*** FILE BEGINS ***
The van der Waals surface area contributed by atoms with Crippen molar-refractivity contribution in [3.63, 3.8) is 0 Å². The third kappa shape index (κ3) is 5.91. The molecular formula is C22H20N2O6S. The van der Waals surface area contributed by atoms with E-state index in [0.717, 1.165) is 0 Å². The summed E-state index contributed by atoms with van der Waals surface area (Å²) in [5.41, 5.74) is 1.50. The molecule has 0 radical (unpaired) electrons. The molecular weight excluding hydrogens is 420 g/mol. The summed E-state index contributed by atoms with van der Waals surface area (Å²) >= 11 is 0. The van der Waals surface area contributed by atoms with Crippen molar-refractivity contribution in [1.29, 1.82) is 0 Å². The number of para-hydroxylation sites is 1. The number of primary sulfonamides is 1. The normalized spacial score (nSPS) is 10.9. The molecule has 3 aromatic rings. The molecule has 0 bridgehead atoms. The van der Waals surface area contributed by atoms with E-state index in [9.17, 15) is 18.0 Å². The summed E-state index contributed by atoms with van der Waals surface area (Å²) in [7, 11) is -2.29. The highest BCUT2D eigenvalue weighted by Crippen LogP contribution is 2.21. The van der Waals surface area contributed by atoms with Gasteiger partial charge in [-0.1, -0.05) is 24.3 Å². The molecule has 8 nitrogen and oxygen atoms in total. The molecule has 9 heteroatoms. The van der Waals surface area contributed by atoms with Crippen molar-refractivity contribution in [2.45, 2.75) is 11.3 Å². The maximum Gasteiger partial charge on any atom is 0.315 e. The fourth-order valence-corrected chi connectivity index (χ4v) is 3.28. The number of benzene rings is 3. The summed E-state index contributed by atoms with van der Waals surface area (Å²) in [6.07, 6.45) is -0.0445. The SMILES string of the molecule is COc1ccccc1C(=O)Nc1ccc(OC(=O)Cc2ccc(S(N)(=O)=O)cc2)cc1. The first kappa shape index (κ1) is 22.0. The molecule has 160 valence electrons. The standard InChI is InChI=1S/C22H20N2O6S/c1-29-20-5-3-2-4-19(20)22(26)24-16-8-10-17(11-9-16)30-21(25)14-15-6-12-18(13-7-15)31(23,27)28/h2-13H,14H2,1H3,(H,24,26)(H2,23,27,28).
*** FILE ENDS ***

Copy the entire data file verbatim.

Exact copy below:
The van der Waals surface area contributed by atoms with Crippen molar-refractivity contribution in [3.63, 3.8) is 0 Å². The third kappa shape index (κ3) is 5.91. The molecular formula is C22H20N2O6S. The van der Waals surface area contributed by atoms with E-state index in [0.717, 1.165) is 0 Å². The summed E-state index contributed by atoms with van der Waals surface area (Å²) in [5.41, 5.74) is 1.50. The molecule has 0 radical (unpaired) electrons. The molecular weight excluding hydrogens is 420 g/mol. The summed E-state index contributed by atoms with van der Waals surface area (Å²) >= 11 is 0. The van der Waals surface area contributed by atoms with Crippen molar-refractivity contribution in [1.29, 1.82) is 0 Å². The number of para-hydroxylation sites is 1. The number of primary sulfonamides is 1. The normalized spacial score (nSPS) is 10.9. The molecule has 3 aromatic rings. The molecule has 0 bridgehead atoms. The van der Waals surface area contributed by atoms with E-state index in [9.17, 15) is 18.0 Å². The summed E-state index contributed by atoms with van der Waals surface area (Å²) in [7, 11) is -2.29. The highest BCUT2D eigenvalue weighted by Crippen LogP contribution is 2.21. The van der Waals surface area contributed by atoms with Gasteiger partial charge in [-0.1, -0.05) is 24.3 Å². The molecule has 8 nitrogen and oxygen atoms in total. The molecule has 9 heteroatoms. The van der Waals surface area contributed by atoms with Crippen molar-refractivity contribution in [2.45, 2.75) is 11.3 Å². The maximum Gasteiger partial charge on any atom is 0.315 e. The fourth-order valence-corrected chi connectivity index (χ4v) is 3.28. The number of benzene rings is 3. The summed E-state index contributed by atoms with van der Waals surface area (Å²) in [6.07, 6.45) is -0.0445. The SMILES string of the molecule is COc1ccccc1C(=O)Nc1ccc(OC(=O)Cc2ccc(S(N)(=O)=O)cc2)cc1. The first kappa shape index (κ1) is 22.0. The molecule has 160 valence electrons. The standard InChI is InChI=1S/C22H20N2O6S/c1-29-20-5-3-2-4-19(20)22(26)24-16-8-10-17(11-9-16)30-21(25)14-15-6-12-18(13-7-15)31(23,27)28/h2-13H,14H2,1H3,(H,24,26)(H2,23,27,28).